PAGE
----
Friday, August 27, 2010

Coddling Conservatives

Dean Baker speculates about the obviously different treatment of op-ed essayists at The New York Times, namely the welcome for the often-wrong David Brooks versus Paul Krugman or Bob Herbert. Baker's points can be generalized to the mainstream media and politics.

The obvious question is: When do 'mistakes' rise to something more serious? On a host of issues, Brooks has been corrected again and again, by people like me and by people with infinitely more public presence. Yet he has frequently gone on to repeat [i]exactly[/i] that on which he was corrected. So is he just lying for propaganda purposes?

Brooks does this on international issues, economics, politics — you name it. Unlike a Glenn Beck or Sarah Palin or Michele Bachmann, Brooks is more decorous in his misrepresentations (lies) — as is the New York Times generally.

Dean Baker is quite right, but he poses his case rhetorically, neither raising nor answering another obvious question: Given that liberals would indeed be treated as he describes and given that conservatives get just the opposite treatment, why is this the case? (There's a perfectly good reason for Baker to write so — we all know the answers!)

There is a parallel case with Barack Obama. Obama has coddled conservatives like Alan Simpson. He has packed his team with the likes of Geithner, Bernanke, Summers. He has systematically excluded liberals from discussions on labor, financial reform, education and health care. Currently, he is hunting for an excuse to [i]not[/i] nominate Elizabeth Warren.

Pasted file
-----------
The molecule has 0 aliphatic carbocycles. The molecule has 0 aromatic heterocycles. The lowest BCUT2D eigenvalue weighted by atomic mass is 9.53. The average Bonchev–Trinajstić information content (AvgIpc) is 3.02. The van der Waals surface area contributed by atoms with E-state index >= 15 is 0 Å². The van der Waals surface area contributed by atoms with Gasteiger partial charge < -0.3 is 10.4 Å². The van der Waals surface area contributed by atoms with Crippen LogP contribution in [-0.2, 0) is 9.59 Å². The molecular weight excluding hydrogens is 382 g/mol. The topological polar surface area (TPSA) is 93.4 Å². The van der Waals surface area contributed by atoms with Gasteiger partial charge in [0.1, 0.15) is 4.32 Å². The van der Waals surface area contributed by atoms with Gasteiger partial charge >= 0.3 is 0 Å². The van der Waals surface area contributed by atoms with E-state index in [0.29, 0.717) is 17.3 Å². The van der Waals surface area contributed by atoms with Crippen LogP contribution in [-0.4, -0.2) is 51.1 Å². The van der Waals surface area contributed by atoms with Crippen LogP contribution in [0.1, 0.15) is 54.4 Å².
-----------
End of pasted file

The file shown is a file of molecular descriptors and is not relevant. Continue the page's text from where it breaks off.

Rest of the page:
The most simple — and plausible — explanation is both cases is that the executives [i]agree[/i] with their conservatives. Times editors agree with Brooks or Douthat (the far dimmer Brooks clone). Obama agrees with Summers, Geithner, Bernanke, Rubin — despite his vague and infrequent gestures in the direction of liberals and progressives.

What concrete evidence we do have confirms this. The Times has pretty clearly joined the Clinton-style 'moderates' against social security. It has been dragged into a tiny handful of stories revealing Israeli crimes, but largely continues to ignore them. It has repeatedly misrepresented issues of housing, banking, etc. Former reporters like Chris Hedges, John Hess, Sydney Schanberg have provided first-hand accounts.

And a handful of inside-reports on Obama — from people who have been in touch recently (e.g., Rashid Khalidi) and in the past (e.g., Penn professor Adolf Reed, Jr.) — confirm the same with the administration of President Zero.

The process of critics of the Times or Obama can be treated as a scientific one. We have a set of observations of consistent behavior. What explains it? What explains the near-total absence of Palestinians from the op-ed pages of the Times or the Post but the regular and frequent appearance of Israelis and their supporters? What explains the total absence of single-payer advocates from Obama discussions on health care reform? What explains the continued employment of Timothy Geithner or Alan Simpson but the quick abandonment of Charles Freeman? One or two isolated cases would allow endless speculation. The uninterrupted pattern of the Obama administration or The New York Times leaves far less room for interpretation.

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